An old friend refound, Z, was recently posting about her own losses and carrying on. Perhaps not funny at all how that set me thinking about my own. I lost a partner over thirty years ago, and my own parents in the last decade. Grief is a funny old thing, it never actually goes away. Your life goes on, if you’re lucky, and I consider myself to be, you find new joys and reasons for life to contiues.

For me, I met LL and we started a family. There was a time in life I said I’d do anything to have my first partner back. Then I had my own children and that changed. I could never unwish, undo, my children. They are firmly at the centre of my life, and even in dark moments, know they are there, and not ever wanting to willfully hurt them, means I carry on. Hope and love are those things that keep us living.

Yet love for those past is also one of life’s worst pains. I have my moments thinking back, wondering, even having my own conversations with ghosts. Actually, that can happen quite frequently. You see something and in your mind show it to someone lost in time. Imagine a conversation about it, and both feel the grief of the conversation not being real, but maybe, a little, enjoying the connection.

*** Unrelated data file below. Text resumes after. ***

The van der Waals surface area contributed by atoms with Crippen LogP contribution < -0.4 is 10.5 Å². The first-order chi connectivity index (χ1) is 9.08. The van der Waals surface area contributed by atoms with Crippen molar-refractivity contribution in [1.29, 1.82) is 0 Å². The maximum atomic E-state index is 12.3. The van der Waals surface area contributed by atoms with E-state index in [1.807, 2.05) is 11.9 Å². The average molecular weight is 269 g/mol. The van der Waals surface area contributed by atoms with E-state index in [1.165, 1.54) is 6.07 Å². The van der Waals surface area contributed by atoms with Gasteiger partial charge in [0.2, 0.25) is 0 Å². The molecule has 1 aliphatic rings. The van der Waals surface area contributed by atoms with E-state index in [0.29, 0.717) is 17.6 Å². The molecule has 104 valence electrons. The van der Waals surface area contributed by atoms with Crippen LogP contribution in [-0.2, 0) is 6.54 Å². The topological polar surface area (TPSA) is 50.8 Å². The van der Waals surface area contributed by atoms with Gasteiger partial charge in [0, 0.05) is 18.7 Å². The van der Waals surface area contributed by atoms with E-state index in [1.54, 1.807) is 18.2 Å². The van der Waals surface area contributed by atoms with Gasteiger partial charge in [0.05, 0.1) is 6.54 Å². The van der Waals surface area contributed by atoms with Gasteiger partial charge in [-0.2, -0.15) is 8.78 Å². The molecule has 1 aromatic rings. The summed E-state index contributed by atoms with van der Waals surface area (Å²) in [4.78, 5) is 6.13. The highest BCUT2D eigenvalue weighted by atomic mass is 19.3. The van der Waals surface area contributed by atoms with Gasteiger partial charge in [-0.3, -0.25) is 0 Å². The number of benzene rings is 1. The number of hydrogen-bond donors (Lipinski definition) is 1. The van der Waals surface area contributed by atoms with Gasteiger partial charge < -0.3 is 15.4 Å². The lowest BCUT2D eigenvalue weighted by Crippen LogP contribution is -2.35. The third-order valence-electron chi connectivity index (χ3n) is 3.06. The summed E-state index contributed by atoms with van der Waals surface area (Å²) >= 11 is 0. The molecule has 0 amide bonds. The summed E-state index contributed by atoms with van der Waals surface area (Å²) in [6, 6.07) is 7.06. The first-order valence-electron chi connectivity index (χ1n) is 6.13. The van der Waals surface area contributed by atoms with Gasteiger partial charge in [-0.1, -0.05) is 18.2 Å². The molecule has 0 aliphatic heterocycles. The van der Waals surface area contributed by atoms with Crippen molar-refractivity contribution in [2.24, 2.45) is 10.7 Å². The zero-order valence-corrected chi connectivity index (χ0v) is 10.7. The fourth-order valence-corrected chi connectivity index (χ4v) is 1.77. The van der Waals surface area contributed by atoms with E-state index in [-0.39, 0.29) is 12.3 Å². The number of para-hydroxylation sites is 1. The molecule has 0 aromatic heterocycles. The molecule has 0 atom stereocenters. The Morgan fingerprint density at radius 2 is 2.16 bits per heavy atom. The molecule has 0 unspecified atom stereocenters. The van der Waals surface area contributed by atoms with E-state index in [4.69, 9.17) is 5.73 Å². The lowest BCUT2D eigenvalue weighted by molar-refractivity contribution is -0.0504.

So, life goes on, but you never forget them, never loose the pain of their passing. The trick, and its not an easy trick, is to live on, both for yourself and those still living. Live on, and find new joy, and sometimes just carry on.

One Reply to “Grief”

  1. I suppose we’re shaped by everything, including loss and grief. Like kintsugi, the Japanese practise of mending a broken item with gold, so that it isn’t disguised but tells a new story. Still sucks though, frankly. What I hadn’t really appreciated until Tim died was that it’s all cumulative.

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